The banjo is of African origin descended from a family of instruments that are like drums with strings stretched over them. It was popularized in the United States during the minstrel era, and has evolved to be closely associated with bluegrass and other U.S. folk music. The banjo is also played in jazz ensembles.
Banjos are generally easy to play as an adult especially with the benefit of music lessons at home, even without coming from any instrument. This is in part because learning banjo does not require the player an ability to read notes. Most of what is written music for the banjo is in tablature form, an easy-to-read number system that indicates instrument fingering rather than musical pitches.
What banjo requires is a sense of timing, which a metronome can help develop for those who don't naturally feel the tempo.
Unlike the guitar, the strings on a banjo do not range from lowest to highest across the fingerboard. The lowest note begins on the fourth string, followed by third, second, first and fifth, which is called the "thumb string" (because it is almost exclusively picked by the thumb).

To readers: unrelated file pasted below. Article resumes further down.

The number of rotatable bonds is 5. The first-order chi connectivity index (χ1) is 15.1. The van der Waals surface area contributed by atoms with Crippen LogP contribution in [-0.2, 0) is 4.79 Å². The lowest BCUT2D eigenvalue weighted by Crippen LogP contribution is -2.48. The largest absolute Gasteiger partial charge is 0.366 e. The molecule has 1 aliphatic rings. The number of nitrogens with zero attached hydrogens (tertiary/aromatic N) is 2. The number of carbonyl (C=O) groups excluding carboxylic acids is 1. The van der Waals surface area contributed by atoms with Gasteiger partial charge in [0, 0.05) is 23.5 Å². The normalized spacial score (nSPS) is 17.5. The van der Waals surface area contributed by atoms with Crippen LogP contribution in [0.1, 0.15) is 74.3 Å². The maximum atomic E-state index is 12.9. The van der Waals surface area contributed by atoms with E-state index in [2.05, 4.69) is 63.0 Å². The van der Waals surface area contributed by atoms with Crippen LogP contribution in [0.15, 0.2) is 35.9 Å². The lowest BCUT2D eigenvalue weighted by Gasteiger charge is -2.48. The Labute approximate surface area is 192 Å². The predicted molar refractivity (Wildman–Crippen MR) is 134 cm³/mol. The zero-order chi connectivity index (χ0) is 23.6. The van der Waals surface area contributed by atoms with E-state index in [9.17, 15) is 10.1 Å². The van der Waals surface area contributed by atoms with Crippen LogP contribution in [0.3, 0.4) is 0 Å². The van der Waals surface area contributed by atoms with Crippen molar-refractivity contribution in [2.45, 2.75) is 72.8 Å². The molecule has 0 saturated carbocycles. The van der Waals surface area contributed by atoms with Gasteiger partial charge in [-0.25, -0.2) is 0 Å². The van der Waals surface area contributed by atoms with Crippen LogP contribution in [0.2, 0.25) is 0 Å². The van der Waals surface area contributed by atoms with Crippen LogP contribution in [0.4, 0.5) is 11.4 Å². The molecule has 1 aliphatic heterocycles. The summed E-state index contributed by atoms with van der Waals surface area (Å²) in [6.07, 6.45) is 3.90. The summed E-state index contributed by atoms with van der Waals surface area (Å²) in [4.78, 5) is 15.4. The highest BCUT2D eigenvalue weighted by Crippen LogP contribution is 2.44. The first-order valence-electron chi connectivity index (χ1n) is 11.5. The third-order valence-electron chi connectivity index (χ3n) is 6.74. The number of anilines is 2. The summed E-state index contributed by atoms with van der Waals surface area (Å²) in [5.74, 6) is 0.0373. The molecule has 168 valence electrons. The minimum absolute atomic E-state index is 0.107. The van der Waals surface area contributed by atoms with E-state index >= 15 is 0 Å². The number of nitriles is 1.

The banjo is held by the left hand with the right hand strumming (or in the case of the Scruggs style, finger-picking). Finger-picking, which is used in bluegrass music, typically uses only three fingers, with picks on the thumb, index and middle fingers. The ring and smallest fingers are anchored firmly on the skin of the banjo top, and should not move.
Whether you are learning off the internet or through in-home music lessons, the three-finger style is the easiest style to get started on the banjo because it is the most popular form, making it easier for the player to find others to jam with. The three-finger style is also simple, yet delivers rhythmic music in a straight forward manner. From here, the player can move on to play using the claw hammer style often used in American old-time music.